SIGNAL HILL - With about 150 ballots yet to be counted in Signal Hill, voters will have to wait until Friday to see which City Council incumbent has been booted out.
As of Wednesday morning, three votes continued to separate incumbents Ed Wilson and Ellen Ward for the third of three council seats. Wilson had 475 votes, while Ward had 472.
The other two council seats appear likely to go to Councilman Mike Noll, who received 573 votes, and small-business owner Lori Woods, who had 546, according to unofficial tallies released late Tuesday by the City Clerk's Office.
City officials said 76 provisional ballots and 73 vote-by-mail ballots were turned in at the polls Tuesday, all of which must now be verified. A provisional voter is somebody whose registration could not be verified at the polling place, but who was allowed to vote.
"When we get these ballots back in the office we ensure that they did not vote twice. If that happens, the provisional ballot is not counted," said Becky Burleson, deputy city clerk. "Everything that is verified will be run through the ballot counter on Friday morning at about 9 a.m."
Once all counts have been certified by the city clerk and the council, the winner will be officially announced, she said.
"Anybody can win with 150 votes to count, so we have to wait for the votes and see what happens," Wilson said Wednesday.
Among the other challengers, Elizabeth Wise received 393 votes, Robert Mendoza had 377, and Nancy Sciortino had 351.
Voter turnout was at almost 19 percent Tuesday, or 1,164 ballots cast, according to the City Clerk's Office, far greater than what many area cities saw during what was considered a lackluster election for the region.
The incumbents, Wilson, a certified public accountant; Noll, a retired businessman and real estate agent; and Ward, a retired government worker, were hoping to keep the seats they have each held for at least 10 years.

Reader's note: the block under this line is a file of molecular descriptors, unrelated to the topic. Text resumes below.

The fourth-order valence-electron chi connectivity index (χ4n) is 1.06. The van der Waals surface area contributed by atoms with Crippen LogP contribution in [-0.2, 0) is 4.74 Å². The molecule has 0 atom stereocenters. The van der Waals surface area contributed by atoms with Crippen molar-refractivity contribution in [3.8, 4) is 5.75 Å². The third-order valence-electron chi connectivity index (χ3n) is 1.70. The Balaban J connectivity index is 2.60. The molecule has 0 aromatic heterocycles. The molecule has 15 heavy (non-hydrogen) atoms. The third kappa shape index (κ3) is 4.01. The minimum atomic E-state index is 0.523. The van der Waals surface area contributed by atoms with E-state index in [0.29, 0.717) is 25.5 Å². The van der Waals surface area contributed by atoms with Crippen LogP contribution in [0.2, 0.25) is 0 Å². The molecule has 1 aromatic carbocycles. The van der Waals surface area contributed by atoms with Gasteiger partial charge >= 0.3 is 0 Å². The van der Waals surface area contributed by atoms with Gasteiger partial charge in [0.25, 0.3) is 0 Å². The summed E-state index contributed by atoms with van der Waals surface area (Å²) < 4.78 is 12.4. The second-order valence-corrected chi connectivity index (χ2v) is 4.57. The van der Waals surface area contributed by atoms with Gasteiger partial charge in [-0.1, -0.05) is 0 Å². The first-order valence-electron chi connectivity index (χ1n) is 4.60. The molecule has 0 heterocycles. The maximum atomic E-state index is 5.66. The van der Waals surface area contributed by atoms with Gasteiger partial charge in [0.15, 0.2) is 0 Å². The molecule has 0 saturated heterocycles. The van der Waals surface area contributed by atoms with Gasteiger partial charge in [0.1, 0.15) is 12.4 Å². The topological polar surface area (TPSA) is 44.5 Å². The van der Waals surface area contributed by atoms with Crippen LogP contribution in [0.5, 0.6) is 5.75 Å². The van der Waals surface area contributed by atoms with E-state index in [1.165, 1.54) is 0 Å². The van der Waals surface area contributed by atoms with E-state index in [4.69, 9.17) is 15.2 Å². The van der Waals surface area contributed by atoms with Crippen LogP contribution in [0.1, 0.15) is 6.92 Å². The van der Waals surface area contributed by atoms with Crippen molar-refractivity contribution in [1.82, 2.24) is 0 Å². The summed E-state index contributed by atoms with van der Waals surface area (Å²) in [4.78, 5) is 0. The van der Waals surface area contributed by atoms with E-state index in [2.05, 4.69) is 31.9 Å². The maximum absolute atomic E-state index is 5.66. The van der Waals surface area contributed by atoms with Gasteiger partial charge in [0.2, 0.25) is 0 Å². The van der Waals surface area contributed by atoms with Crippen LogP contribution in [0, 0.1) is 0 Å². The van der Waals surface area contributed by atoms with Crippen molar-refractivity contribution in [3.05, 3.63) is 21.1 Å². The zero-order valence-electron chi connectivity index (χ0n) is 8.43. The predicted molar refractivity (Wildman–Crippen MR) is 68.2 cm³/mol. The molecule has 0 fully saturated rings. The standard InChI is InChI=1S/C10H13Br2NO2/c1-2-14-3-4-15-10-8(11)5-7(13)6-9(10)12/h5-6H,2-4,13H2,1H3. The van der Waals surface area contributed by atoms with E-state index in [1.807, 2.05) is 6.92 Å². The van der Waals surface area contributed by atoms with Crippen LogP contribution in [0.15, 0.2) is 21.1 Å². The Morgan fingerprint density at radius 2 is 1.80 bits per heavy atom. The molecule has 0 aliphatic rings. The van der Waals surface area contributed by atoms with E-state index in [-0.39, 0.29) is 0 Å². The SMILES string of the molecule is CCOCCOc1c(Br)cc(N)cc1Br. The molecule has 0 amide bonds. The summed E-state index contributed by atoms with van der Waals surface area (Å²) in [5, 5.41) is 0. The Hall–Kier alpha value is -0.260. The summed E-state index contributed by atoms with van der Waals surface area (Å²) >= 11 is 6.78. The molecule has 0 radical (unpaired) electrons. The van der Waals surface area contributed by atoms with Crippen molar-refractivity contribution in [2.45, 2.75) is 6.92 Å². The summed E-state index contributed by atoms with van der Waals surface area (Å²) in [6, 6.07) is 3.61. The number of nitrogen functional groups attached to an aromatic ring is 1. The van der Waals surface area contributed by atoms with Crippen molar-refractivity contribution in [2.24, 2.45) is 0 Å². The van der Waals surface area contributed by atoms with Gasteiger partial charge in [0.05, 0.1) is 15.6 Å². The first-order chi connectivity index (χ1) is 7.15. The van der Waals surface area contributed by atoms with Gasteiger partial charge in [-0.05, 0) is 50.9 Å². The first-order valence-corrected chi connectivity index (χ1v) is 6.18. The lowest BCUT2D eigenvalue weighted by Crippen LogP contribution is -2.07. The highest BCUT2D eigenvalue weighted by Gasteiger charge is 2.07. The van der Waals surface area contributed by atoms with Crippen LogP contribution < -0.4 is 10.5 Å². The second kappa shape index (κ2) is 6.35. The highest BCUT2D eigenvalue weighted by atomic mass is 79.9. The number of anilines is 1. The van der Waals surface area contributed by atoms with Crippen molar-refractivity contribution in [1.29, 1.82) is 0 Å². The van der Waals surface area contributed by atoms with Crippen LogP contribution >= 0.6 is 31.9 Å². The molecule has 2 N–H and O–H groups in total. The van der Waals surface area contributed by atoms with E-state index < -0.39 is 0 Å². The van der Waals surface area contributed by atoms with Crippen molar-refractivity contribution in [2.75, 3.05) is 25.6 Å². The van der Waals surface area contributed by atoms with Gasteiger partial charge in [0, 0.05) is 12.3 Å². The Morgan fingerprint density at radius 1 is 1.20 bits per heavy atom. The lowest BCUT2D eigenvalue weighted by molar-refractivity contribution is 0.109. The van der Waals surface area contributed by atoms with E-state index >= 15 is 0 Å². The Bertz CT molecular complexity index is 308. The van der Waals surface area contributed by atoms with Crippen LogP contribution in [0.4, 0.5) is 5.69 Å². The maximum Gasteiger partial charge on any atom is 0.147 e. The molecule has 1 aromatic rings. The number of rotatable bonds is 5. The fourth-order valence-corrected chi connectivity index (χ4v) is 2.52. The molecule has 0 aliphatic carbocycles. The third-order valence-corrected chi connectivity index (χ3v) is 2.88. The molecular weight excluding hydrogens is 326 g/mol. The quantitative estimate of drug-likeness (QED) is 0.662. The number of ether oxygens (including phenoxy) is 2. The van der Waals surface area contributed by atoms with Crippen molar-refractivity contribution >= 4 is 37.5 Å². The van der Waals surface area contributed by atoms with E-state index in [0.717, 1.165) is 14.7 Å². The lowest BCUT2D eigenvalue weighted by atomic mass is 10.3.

Those lengthy terms became an issue during the race, with the challengers saying Signal Hill needed new blood at City Hall - something Woods' victory brings.
"I'm hating to lose (Wilson or Ward), but of all the people that were running, I think Lori Woods was the most positive of all the other candidates," Noll said. "She started out saying, `I don't know much about this stuff, but I'm certainly willing to learn,' and I think that's good because we will have new blood on the council."
First thing on Woods' agenda - familiarize herself with city departments.
"The very first thing will be to just spend time with the different departments, get to know the staff and what they do in each department, and let people get to know me," she said.
Woods' campaign focused heavily on emergency preparedness and more resident-council involvement - things she plans to implement, one step at a time, she said.
One of the biggest challenges facing the tiny city of almost 12,000 people is creating sales tax revenue to replace redevelopment funds after redevelopment agencies were eliminated statewide. That was something every candidate said they would work toward if elected.
Another issue that divided incumbents and challengers is the Taxpayers' Right to Know and Vote tax initiative, which last month was officially set to be on the June 2014 ballot.
The ballot measure would require voters to approve all taxes, assessments and fees with a two-thirds majority vote. It would also require taxes and fees to expire within 10 years and assessments in 20 years, while bonds would have to be repaid within 20 years.
Incumbents said they oppose the initiative, while challengers, including Woods, said they generally support it.